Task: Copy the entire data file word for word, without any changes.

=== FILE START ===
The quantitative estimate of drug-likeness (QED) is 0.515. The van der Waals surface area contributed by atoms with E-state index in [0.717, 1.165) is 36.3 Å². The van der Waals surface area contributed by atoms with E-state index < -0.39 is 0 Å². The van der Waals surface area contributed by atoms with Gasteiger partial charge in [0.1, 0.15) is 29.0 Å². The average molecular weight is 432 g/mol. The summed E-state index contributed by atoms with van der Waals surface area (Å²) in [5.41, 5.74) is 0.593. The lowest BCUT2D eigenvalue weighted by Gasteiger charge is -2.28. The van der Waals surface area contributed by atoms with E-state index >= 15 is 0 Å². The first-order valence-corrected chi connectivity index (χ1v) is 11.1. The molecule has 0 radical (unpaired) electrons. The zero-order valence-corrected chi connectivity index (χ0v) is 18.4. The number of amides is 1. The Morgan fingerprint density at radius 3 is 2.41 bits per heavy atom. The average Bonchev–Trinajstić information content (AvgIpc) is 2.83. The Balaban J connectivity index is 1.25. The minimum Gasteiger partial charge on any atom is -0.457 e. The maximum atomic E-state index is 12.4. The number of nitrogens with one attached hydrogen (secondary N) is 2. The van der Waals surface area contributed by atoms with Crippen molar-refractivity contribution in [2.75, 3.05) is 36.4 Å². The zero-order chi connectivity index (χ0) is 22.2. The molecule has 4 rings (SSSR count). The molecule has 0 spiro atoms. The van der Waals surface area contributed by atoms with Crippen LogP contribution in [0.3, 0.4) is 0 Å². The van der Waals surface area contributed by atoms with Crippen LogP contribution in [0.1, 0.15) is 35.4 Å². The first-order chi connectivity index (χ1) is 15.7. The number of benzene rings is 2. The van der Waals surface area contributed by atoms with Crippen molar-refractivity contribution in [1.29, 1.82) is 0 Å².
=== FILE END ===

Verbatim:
The quantitative estimate of drug-likeness (QED) is 0.515. The van der Waals surface area contributed by atoms with E-state index in [0.717, 1.165) is 36.3 Å². The van der Waals surface area contributed by atoms with E-state index < -0.39 is 0 Å². The van der Waals surface area contributed by atoms with Gasteiger partial charge in [0.1, 0.15) is 29.0 Å². The average molecular weight is 432 g/mol. The summed E-state index contributed by atoms with van der Waals surface area (Å²) in [5.41, 5.74) is 0.593. The lowest BCUT2D eigenvalue weighted by Gasteiger charge is -2.28. The van der Waals surface area contributed by atoms with E-state index >= 15 is 0 Å². The first-order valence-corrected chi connectivity index (χ1v) is 11.1. The molecule has 0 radical (unpaired) electrons. The zero-order valence-corrected chi connectivity index (χ0v) is 18.4. The number of amides is 1. The Morgan fingerprint density at radius 3 is 2.41 bits per heavy atom. The average Bonchev–Trinajstić information content (AvgIpc) is 2.83. The Balaban J connectivity index is 1.25. The minimum Gasteiger partial charge on any atom is -0.457 e. The maximum atomic E-state index is 12.4. The number of nitrogens with one attached hydrogen (secondary N) is 2. The van der Waals surface area contributed by atoms with Crippen molar-refractivity contribution in [2.75, 3.05) is 36.4 Å². The zero-order chi connectivity index (χ0) is 22.2. The molecule has 4 rings (SSSR count). The molecule has 0 spiro atoms. The van der Waals surface area contributed by atoms with Crippen LogP contribution in [0.3, 0.4) is 0 Å². The van der Waals surface area contributed by atoms with Crippen LogP contribution in [0.1, 0.15) is 35.4 Å². The first-order chi connectivity index (χ1) is 15.7. The number of benzene rings is 2. The van der Waals surface area contributed by atoms with Crippen molar-refractivity contribution in [1.29, 1.82) is 0 Å².